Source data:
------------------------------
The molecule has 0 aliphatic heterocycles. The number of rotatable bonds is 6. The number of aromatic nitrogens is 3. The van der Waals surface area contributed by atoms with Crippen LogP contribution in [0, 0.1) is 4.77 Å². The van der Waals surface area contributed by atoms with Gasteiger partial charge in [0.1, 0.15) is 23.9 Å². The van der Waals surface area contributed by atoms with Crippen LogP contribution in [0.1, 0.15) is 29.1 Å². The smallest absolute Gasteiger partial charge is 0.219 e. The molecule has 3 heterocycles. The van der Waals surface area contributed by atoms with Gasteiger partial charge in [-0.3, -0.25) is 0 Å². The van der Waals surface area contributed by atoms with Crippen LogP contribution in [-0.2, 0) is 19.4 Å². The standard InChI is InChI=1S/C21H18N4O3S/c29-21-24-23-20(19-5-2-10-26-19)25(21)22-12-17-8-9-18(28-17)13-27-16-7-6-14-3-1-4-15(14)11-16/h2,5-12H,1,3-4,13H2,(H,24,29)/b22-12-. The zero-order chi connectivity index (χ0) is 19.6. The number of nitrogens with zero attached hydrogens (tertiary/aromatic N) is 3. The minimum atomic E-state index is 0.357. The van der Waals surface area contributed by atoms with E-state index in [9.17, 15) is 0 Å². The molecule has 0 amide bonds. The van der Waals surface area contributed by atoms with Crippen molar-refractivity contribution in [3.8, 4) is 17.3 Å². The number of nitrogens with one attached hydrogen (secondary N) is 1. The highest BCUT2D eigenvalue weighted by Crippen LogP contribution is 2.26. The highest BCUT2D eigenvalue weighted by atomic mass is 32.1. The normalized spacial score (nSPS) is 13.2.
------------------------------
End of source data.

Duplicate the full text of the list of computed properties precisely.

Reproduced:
The molecule has 0 aliphatic heterocycles. The number of rotatable bonds is 6. The number of aromatic nitrogens is 3. The van der Waals surface area contributed by atoms with Crippen LogP contribution in [0, 0.1) is 4.77 Å². The van der Waals surface area contributed by atoms with Gasteiger partial charge in [0.1, 0.15) is 23.9 Å². The van der Waals surface area contributed by atoms with Crippen LogP contribution in [0.1, 0.15) is 29.1 Å². The smallest absolute Gasteiger partial charge is 0.219 e. The molecule has 3 heterocycles. The van der Waals surface area contributed by atoms with Gasteiger partial charge in [-0.3, -0.25) is 0 Å². The van der Waals surface area contributed by atoms with Crippen LogP contribution in [-0.2, 0) is 19.4 Å². The standard InChI is InChI=1S/C21H18N4O3S/c29-21-24-23-20(19-5-2-10-26-19)25(21)22-12-17-8-9-18(28-17)13-27-16-7-6-14-3-1-4-15(14)11-16/h2,5-12H,1,3-4,13H2,(H,24,29)/b22-12-. The zero-order chi connectivity index (χ0) is 19.6. The number of nitrogens with zero attached hydrogens (tertiary/aromatic N) is 3. The minimum atomic E-state index is 0.357. The van der Waals surface area contributed by atoms with E-state index in [9.17, 15) is 0 Å². The molecule has 0 amide bonds. The van der Waals surface area contributed by atoms with Crippen molar-refractivity contribution in [3.8, 4) is 17.3 Å². The number of nitrogens with one attached hydrogen (secondary N) is 1. The highest BCUT2D eigenvalue weighted by Crippen LogP contribution is 2.26. The highest BCUT2D eigenvalue weighted by atomic mass is 32.1. The normalized spacial score (nSPS) is 13.2.